A key to telecom continuous quality improvement

April 1, 2001


The Quality Excellence for Suppliers of Telecommunications (QuEST) Forum developed TL 9000 with the goal of improving the quality of telecom products and services. The membership-service providers and suppliers-developed handbooks covering requirements (TL 9000 Quality System Requirements, Book 1, Release 2.5) and metrics (TL 9000 Quality System Metrics, Book 2, Release 2.5). For information about these handbooks, visit the QuEST Forum Website, www.questforum.org, and click "Basic index."

The unique difference of TL 9000 from the current ISO 9001 practice is the use of metrics, which are measurements used to determine the quality level of products and services. It is expected that extending ISO 9000 in this direction will result in an industry drive to improve overall quality.

The supplier gathers the data on a monthly basis and sends three month's worth to the University of Texas at Dallas (UTD) for inclusion in an industry database.

A double-blind system has been set up to ensure data security. UTD will publish the mean, standard deviation and "best in industry" for each product category that has at least five inputs. The data will be published at www.questforum.org. Eleven metrics in four categories have been approved:

  • Hardware return rates.
  • Software-corrective patch quality; feature patch quality; software update quality; release application aborts.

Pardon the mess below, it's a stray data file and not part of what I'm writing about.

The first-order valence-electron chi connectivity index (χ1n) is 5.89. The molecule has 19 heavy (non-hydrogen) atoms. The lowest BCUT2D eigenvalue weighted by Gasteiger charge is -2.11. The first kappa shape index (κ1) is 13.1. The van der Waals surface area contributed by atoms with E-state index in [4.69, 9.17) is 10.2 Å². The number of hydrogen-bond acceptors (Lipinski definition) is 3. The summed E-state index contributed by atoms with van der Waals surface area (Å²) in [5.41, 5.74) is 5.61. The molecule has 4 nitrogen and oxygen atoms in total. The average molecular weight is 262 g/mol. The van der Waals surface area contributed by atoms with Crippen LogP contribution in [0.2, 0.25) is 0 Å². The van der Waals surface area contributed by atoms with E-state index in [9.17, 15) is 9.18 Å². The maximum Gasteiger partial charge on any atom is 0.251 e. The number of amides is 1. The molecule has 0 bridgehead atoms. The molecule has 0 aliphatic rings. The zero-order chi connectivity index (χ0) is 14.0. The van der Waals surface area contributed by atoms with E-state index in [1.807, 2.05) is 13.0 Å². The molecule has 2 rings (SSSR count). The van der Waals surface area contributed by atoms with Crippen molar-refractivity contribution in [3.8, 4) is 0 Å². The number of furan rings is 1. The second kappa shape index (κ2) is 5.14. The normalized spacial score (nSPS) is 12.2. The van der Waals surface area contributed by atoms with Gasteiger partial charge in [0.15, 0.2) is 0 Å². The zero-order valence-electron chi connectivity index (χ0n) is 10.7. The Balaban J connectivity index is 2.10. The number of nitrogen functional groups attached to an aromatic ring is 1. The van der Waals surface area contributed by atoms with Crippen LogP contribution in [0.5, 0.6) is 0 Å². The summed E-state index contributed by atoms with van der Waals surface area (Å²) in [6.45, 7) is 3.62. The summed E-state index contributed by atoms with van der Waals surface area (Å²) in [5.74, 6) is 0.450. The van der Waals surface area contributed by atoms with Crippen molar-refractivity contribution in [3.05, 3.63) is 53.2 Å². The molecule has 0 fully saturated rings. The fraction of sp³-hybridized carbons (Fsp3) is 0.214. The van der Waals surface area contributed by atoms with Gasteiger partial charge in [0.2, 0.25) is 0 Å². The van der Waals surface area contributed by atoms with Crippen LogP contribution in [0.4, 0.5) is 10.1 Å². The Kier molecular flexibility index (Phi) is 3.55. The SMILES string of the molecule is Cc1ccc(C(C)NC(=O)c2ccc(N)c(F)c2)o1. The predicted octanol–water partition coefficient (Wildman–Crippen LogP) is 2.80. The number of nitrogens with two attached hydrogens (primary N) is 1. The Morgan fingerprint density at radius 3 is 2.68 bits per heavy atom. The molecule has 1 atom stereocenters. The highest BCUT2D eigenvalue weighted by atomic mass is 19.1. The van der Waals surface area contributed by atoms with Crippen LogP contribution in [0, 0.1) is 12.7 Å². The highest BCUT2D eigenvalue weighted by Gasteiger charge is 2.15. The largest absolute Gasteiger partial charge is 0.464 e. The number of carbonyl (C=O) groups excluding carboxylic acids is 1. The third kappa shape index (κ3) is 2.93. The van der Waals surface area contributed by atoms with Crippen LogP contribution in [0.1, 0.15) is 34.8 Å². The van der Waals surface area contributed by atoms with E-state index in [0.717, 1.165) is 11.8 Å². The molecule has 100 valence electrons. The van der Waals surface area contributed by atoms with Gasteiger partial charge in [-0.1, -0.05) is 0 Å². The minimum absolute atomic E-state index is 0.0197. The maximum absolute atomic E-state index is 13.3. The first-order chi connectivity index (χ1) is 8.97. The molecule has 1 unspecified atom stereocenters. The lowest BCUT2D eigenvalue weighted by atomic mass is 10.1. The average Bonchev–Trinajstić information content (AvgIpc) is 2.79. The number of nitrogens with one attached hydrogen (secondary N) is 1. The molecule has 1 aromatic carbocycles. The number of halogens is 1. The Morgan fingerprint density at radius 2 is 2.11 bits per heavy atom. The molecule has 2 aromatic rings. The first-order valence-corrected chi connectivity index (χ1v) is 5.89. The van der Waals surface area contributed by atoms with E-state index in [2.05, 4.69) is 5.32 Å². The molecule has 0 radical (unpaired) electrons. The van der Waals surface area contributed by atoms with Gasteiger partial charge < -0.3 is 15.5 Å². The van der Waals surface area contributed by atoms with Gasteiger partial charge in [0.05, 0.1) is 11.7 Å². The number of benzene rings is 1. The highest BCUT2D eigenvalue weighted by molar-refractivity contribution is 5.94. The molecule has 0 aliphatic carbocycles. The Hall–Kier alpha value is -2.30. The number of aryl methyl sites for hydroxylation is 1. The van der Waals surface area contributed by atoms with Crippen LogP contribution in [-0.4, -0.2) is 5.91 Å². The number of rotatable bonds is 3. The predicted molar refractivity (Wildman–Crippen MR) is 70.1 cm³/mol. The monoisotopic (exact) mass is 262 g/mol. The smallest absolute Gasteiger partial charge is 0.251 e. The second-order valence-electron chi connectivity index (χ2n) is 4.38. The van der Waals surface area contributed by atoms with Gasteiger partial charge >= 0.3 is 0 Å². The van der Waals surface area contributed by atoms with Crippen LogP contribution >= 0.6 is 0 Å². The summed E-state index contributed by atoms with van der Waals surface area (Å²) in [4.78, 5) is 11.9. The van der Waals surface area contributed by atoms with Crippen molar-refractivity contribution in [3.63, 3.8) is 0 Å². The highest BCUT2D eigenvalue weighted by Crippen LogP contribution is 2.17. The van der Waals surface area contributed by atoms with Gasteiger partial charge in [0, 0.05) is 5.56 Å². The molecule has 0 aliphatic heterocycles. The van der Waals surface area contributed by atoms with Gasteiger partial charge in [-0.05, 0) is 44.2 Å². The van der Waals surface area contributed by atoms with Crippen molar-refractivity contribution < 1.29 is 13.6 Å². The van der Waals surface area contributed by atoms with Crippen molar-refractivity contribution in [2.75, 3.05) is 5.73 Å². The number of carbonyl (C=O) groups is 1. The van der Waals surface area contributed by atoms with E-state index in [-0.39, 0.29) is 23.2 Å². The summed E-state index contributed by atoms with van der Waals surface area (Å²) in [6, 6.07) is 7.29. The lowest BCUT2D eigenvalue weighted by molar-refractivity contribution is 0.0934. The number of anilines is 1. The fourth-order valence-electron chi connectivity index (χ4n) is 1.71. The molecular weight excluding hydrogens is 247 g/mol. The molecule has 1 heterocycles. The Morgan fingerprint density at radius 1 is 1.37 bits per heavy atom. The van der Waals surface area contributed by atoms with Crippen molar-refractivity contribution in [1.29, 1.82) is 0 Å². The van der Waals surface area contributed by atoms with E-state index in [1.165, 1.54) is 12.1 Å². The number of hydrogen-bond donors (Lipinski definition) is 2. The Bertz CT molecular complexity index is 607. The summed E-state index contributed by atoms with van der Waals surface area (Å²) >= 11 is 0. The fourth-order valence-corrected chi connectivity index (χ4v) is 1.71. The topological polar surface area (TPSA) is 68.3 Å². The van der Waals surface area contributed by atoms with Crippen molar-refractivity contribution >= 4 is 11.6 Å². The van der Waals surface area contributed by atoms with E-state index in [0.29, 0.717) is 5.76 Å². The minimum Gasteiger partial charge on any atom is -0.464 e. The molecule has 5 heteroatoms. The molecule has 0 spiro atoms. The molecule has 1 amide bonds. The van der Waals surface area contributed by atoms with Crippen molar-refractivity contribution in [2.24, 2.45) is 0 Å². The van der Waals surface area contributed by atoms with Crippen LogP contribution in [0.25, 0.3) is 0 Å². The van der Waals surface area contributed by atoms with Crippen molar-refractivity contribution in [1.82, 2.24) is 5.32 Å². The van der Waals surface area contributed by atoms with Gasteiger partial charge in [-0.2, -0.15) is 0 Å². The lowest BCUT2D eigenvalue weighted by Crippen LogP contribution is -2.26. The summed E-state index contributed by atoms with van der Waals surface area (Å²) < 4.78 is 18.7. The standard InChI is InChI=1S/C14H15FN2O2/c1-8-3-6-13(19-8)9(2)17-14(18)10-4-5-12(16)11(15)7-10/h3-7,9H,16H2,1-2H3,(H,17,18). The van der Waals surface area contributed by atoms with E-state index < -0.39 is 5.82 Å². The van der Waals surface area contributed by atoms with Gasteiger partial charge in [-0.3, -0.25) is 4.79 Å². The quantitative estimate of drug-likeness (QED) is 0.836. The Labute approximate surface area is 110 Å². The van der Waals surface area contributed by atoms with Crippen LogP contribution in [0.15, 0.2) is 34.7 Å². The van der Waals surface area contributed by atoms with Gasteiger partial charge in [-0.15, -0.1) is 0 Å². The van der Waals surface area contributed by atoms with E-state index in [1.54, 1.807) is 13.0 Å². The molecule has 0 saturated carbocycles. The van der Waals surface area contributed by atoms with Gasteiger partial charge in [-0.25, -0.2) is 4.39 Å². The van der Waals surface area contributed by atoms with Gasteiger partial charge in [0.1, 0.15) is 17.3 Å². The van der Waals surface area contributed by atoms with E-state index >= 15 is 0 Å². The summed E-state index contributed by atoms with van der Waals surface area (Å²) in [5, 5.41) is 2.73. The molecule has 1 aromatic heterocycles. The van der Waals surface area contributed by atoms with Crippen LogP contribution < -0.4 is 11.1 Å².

• Service quality.
  • Common to hardware, software, and services: number of problem reports; problem-report fix response time; overdue fix responsiveness; system outage measurement; on-time delivery.

Service providers have an important role with respect to certain metrics; they must provide data necessary to calculate them. If the data is not forthcoming, the supplier cannot calculate these metrics and is excused from providing the data. Metrics and other measurements play a key role in continuous improvement of products and services. Also, the supplier must collect and analyze customer satisfaction, field performance, and service performance data.

The following are the product and service categories defined for the metrics implementation: switching; signaling; transmission; operations and maintenance; common systems; customer premises; services; and supply chain.

Sandford Liebesman is ISO manager for quality and customer satisfaction at Lucent Technologies (Murray Hill, NJ). He is author of Using ISO 9000 to Improve Business Processes and co-author of the forthcoming Quality Press book TL 9000: A Guide to Measuring Excellence in Telecommunications. He can be reached at tel: (908) 582-4466; fax: (908) 582-1091; e-mail: [email protected].